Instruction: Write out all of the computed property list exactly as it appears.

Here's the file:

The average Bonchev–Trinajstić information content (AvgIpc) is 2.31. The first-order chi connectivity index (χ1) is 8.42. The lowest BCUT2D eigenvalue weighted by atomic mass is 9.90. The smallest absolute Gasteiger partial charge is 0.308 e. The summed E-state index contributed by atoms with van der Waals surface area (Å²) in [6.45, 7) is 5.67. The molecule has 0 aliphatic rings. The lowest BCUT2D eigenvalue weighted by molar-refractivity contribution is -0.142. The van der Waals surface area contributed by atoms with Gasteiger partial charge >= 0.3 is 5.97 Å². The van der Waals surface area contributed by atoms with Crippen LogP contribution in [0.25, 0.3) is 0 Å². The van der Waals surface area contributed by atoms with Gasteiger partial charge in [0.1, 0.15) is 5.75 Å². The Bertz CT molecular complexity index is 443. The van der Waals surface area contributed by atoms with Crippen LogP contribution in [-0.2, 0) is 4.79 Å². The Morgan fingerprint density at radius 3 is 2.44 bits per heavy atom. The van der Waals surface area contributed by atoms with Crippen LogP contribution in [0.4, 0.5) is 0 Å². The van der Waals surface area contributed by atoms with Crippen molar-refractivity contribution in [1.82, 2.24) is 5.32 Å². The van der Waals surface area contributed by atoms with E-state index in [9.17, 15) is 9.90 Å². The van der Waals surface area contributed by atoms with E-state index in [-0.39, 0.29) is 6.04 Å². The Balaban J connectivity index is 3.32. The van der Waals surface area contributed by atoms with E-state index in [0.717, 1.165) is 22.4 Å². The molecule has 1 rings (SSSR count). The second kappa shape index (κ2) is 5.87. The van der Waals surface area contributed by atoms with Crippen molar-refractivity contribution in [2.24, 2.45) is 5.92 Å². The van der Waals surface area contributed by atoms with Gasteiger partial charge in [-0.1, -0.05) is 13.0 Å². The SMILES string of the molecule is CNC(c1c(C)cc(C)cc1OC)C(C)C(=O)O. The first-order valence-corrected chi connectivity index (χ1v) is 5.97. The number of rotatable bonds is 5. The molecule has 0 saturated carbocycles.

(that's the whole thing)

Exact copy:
The average Bonchev–Trinajstić information content (AvgIpc) is 2.31. The first-order chi connectivity index (χ1) is 8.42. The lowest BCUT2D eigenvalue weighted by atomic mass is 9.90. The smallest absolute Gasteiger partial charge is 0.308 e. The summed E-state index contributed by atoms with van der Waals surface area (Å²) in [6.45, 7) is 5.67. The molecule has 0 aliphatic rings. The lowest BCUT2D eigenvalue weighted by molar-refractivity contribution is -0.142. The van der Waals surface area contributed by atoms with Gasteiger partial charge >= 0.3 is 5.97 Å². The van der Waals surface area contributed by atoms with Crippen LogP contribution in [0.25, 0.3) is 0 Å². The van der Waals surface area contributed by atoms with Gasteiger partial charge in [0.1, 0.15) is 5.75 Å². The Bertz CT molecular complexity index is 443. The van der Waals surface area contributed by atoms with Crippen LogP contribution in [-0.2, 0) is 4.79 Å². The Morgan fingerprint density at radius 3 is 2.44 bits per heavy atom. The van der Waals surface area contributed by atoms with Crippen LogP contribution in [0.4, 0.5) is 0 Å². The van der Waals surface area contributed by atoms with Crippen molar-refractivity contribution in [1.82, 2.24) is 5.32 Å². The van der Waals surface area contributed by atoms with E-state index in [9.17, 15) is 9.90 Å². The van der Waals surface area contributed by atoms with E-state index in [-0.39, 0.29) is 6.04 Å². The Balaban J connectivity index is 3.32. The van der Waals surface area contributed by atoms with E-state index in [0.717, 1.165) is 22.4 Å². The molecule has 1 rings (SSSR count). The second kappa shape index (κ2) is 5.87. The van der Waals surface area contributed by atoms with Crippen molar-refractivity contribution in [2.24, 2.45) is 5.92 Å². The van der Waals surface area contributed by atoms with Gasteiger partial charge in [-0.1, -0.05) is 13.0 Å². The SMILES string of the molecule is CNC(c1c(C)cc(C)cc1OC)C(C)C(=O)O. The first-order valence-corrected chi connectivity index (χ1v) is 5.97. The number of rotatable bonds is 5. The molecule has 0 saturated carbocycles.